Stadium pitches generally have improved tremendously over the last ten years, which is a credit to all involved from Groundsmen to researchers and manufacturers. Groundsmen now face a new challenge involving the additional pressures mentioned above. Problems with weather during the winter months are well documented and this has been addressed by most clubs who now have efficient drainage systems that will remove large amounts of water effectively so that they have a reasonable playing surface which will withstand 90 minutes of football. Will this surface withstand the new set of problems placed upon it?

Although I do not pretend to hold all the answers to these increasing burdens I am, in this article, trying to formulate a plan of action that will go some way to producing a pitch able to withstand the new challenges posed by increased usage and stadium problems.

In my view one thing that contributes to the solution is a clean open sward clear of Poa Annua. A thick dense sward is often viewed by many as an essential component when producing winter games pitches, however I would argue that a thick dense sward creates its own set of problems as the majority of pitches which appear to have a dense sward are dominated by Poa Annua which produces thatch.

To attempt to create a suitable playing surface the following problems must be looked at in detail –

Problem - Surface divots, thatch and surface stability.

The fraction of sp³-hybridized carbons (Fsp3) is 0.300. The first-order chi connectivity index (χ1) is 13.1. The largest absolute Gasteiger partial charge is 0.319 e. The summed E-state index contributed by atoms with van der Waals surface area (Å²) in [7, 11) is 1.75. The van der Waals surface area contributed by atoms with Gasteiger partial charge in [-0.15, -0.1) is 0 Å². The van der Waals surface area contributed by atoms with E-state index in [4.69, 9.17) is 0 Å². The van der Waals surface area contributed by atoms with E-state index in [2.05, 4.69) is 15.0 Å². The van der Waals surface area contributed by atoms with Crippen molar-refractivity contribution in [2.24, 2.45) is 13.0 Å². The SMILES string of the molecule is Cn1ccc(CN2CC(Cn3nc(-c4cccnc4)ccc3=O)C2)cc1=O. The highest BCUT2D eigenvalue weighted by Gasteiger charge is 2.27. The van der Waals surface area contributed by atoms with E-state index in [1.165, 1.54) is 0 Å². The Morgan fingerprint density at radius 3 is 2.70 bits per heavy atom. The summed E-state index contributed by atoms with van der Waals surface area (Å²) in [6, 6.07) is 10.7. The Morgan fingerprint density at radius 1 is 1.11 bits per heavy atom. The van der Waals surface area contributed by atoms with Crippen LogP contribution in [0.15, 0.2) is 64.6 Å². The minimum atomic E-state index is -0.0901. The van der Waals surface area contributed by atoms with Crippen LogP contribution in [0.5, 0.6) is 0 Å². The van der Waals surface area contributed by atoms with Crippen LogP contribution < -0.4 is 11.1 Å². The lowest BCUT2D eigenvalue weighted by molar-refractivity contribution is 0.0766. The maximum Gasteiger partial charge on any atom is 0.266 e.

Firstly what is a divot and how does divotting occur?

Divots are produced when a players boot makes moving contact with the surface of the pitch, separating the grass plant and accumulated thatch from the root zone leaving an area devoid of grass cover. Divots can be replaced to cover the exposed area but in the winter months the roots will not regrow and the cycle repeats itself. If a sward is open and supporting healthy Rye Grass plants without thatch, divots to a large extent cannot occur. The grass will only scar, meaning that the grass is moved within the rootzone rather than removed. Scarring can be repaired as the root is still intact and will recover more effectively.

Surface stability is often affected on a thatchy pitch by the addition of bulky top dressings such as sand and root zone. When it is applied in the close season the top dressing just sits on the top of the thatch rather than integrating into the rootzone, causing instability. To solve this the thatch must be removed prior to the application of the bulky top dressing.

Problem - Regeneration in shade and lack of atmospheric air movement.